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Old 11-11-13, 06:24 AM   #21
solarhotairpanels
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Sounds like you're good to go!

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Old 11-11-13, 07:30 AM   #22
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Sounds like a great plan.

Hopefully, the back of your house is facing south maybe?
I hope so cuz that would make things wayyyyyyy toooooooo easyyyyyy.

heck, if your solar collectors were mounted just below the level of your main living floor you might not even need FANS.

The hot air from the collectors will rise up into your home all by itself.

I HATE GUYS LIKE YOU that have perfect house arrangements for solar missions!

just not fair for the rest of us. :-)
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Old 11-11-13, 02:44 PM   #23
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Thanks for some great write-ups, ideas, and humor
So I understand it better:
The drainback system starts up with dry collectors. Water is circulated up to them, and this can cause some steam, right? do you have a blowoff, or do the storage loops develop some pressure there?
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Old 11-11-13, 06:09 PM   #24
solarhotairpanels
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Thumbs up solar hot water collector steam..

Hi, thank you Sir,

Yes there may be a little steam in the pipe when the colder water begins entering the collectors however the pressure in the piping is relieved by an 'air vent' and 'vacum release' valve I've installed.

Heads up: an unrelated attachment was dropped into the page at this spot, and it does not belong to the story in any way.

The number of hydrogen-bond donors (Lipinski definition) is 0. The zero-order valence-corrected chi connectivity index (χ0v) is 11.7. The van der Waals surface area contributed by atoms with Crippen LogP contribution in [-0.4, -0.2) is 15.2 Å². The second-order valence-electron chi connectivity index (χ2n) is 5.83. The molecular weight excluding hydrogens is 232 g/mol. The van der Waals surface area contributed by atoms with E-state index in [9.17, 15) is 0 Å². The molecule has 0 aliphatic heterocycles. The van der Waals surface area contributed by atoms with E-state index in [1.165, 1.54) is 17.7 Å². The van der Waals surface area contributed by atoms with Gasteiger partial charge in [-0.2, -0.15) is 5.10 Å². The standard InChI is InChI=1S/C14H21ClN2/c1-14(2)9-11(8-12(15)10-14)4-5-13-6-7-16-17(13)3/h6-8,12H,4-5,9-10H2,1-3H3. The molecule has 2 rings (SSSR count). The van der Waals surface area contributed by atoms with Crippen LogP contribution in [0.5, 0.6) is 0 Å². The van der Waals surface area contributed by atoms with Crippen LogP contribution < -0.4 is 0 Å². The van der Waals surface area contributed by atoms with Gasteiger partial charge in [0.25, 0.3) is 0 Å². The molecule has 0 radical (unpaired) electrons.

The vacum relief valve is at the highest point on the collectors outside 'right where the water exits the collectors'

The air vent is installed in the 3/4 copper pipe going into the top of my drainback tank.

I T'd off that 3/4 pipe just before it enters the drainback tank and installed a 1/2 inch 6 inch pipe straight up in the air off the 3/4 pipe.

On that 1/2 inch pipe I installed a ball valve which I leave cracked open at all times.

If I had no air release pipe the pressure would kick in during 'pump on' and 'stop' the water flo dead.

so the air vent solves that problem during pressure situations and the vacum release allows all the water to quickly drain back the second the pump shuts down.

Feel free to ask me as many questions as you want cuz I love talking about this solar stuff...

I'm not an expert on solar hot water systems by no means but did do one heck of a lot of research prior to putting my drainback system together.

so far.. everything is working like a clock.. no leaks (which was amazing) and I create hot water daily.

I installed a site glass on the side of the small 6 gallon electric hot water tank that I use for my drainback tank so I can keep an eye on water volume in the tank.

I have to remove the site glass to clean the ugly brown water out of it now and then but ya hardly 'ever' have to add water.

Just one circulator pump is used to heat up 2 tanks of water.
1 for domestic hot water use. (which is tied directly into my tankless hot water heater)

the other tank of hot water is used for heat distribution which I pump over to a radiator I installed in my family room. That's an independent variable speed Taco circulator pump that I use for that.